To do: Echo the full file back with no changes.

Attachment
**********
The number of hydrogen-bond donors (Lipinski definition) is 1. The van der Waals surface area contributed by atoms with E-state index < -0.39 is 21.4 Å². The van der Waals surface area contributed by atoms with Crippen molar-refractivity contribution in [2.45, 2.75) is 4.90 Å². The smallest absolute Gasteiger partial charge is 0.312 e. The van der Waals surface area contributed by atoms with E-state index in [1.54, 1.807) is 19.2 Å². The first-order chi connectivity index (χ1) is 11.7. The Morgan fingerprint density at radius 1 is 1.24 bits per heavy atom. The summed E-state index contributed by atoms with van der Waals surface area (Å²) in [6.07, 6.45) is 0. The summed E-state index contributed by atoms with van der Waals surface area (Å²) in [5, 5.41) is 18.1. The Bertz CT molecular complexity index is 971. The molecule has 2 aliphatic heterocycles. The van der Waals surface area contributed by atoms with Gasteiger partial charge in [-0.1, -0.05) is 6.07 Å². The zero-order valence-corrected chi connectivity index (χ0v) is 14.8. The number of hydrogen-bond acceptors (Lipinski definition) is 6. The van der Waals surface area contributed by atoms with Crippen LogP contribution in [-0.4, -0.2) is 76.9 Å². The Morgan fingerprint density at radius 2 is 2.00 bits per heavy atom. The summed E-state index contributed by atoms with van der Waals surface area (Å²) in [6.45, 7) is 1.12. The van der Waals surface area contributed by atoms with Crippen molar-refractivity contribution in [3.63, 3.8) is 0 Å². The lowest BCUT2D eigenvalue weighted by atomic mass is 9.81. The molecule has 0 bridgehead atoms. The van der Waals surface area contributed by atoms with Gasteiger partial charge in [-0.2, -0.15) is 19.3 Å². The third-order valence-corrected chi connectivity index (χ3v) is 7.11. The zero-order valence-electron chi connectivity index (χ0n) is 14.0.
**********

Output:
The number of hydrogen-bond donors (Lipinski definition) is 1. The van der Waals surface area contributed by atoms with E-state index < -0.39 is 21.4 Å². The van der Waals surface area contributed by atoms with Crippen molar-refractivity contribution in [2.45, 2.75) is 4.90 Å². The smallest absolute Gasteiger partial charge is 0.312 e. The van der Waals surface area contributed by atoms with E-state index in [1.54, 1.807) is 19.2 Å². The first-order chi connectivity index (χ1) is 11.7. The Morgan fingerprint density at radius 1 is 1.24 bits per heavy atom. The summed E-state index contributed by atoms with van der Waals surface area (Å²) in [6.07, 6.45) is 0. The summed E-state index contributed by atoms with van der Waals surface area (Å²) in [5, 5.41) is 18.1. The Bertz CT molecular complexity index is 971. The molecule has 2 aliphatic heterocycles. The van der Waals surface area contributed by atoms with Gasteiger partial charge in [-0.1, -0.05) is 6.07 Å². The zero-order valence-corrected chi connectivity index (χ0v) is 14.8. The number of hydrogen-bond acceptors (Lipinski definition) is 6. The van der Waals surface area contributed by atoms with Crippen LogP contribution in [-0.4, -0.2) is 76.9 Å². The Morgan fingerprint density at radius 2 is 2.00 bits per heavy atom. The summed E-state index contributed by atoms with van der Waals surface area (Å²) in [6.45, 7) is 1.12. The van der Waals surface area contributed by atoms with Crippen molar-refractivity contribution in [3.63, 3.8) is 0 Å². The lowest BCUT2D eigenvalue weighted by atomic mass is 9.81. The molecule has 0 bridgehead atoms. The van der Waals surface area contributed by atoms with Gasteiger partial charge in [-0.2, -0.15) is 19.3 Å². The third-order valence-corrected chi connectivity index (χ3v) is 7.11. The zero-order valence-electron chi connectivity index (χ0n) is 14.0.